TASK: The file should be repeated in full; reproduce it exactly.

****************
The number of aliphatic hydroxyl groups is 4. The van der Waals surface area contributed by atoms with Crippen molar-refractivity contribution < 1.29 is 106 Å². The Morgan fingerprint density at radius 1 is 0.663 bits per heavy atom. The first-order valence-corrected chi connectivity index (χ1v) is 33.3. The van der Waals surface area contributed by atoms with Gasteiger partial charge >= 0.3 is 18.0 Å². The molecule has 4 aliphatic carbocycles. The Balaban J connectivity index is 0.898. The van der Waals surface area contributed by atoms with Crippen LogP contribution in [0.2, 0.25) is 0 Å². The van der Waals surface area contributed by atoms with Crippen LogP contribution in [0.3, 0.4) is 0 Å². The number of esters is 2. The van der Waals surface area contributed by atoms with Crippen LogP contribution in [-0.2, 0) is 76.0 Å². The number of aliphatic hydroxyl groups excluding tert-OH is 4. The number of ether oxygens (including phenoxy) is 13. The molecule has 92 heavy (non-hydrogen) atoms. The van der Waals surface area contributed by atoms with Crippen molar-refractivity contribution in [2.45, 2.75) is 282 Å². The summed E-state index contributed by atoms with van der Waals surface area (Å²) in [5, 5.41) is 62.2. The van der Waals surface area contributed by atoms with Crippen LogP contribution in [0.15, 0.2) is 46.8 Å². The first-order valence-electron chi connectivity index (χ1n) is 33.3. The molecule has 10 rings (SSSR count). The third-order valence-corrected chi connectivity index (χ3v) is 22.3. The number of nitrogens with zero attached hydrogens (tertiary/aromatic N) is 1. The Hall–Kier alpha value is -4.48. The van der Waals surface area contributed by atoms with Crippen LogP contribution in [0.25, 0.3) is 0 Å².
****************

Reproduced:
The number of aliphatic hydroxyl groups is 4. The van der Waals surface area contributed by atoms with Crippen molar-refractivity contribution < 1.29 is 106 Å². The Morgan fingerprint density at radius 1 is 0.663 bits per heavy atom. The first-order valence-corrected chi connectivity index (χ1v) is 33.3. The van der Waals surface area contributed by atoms with Gasteiger partial charge >= 0.3 is 18.0 Å². The molecule has 4 aliphatic carbocycles. The Balaban J connectivity index is 0.898. The van der Waals surface area contributed by atoms with Crippen LogP contribution in [0.2, 0.25) is 0 Å². The van der Waals surface area contributed by atoms with Crippen LogP contribution in [0.3, 0.4) is 0 Å². The number of esters is 2. The van der Waals surface area contributed by atoms with Crippen LogP contribution in [-0.2, 0) is 76.0 Å². The number of aliphatic hydroxyl groups excluding tert-OH is 4. The number of ether oxygens (including phenoxy) is 13. The molecule has 92 heavy (non-hydrogen) atoms. The van der Waals surface area contributed by atoms with Crippen molar-refractivity contribution in [2.45, 2.75) is 282 Å². The summed E-state index contributed by atoms with van der Waals surface area (Å²) in [5, 5.41) is 62.2. The van der Waals surface area contributed by atoms with Crippen LogP contribution in [0.15, 0.2) is 46.8 Å². The first-order valence-electron chi connectivity index (χ1n) is 33.3. The molecule has 10 rings (SSSR count). The third-order valence-corrected chi connectivity index (χ3v) is 22.3. The number of nitrogens with zero attached hydrogens (tertiary/aromatic N) is 1. The Hall–Kier alpha value is -4.48. The van der Waals surface area contributed by atoms with Crippen LogP contribution in [0.25, 0.3) is 0 Å².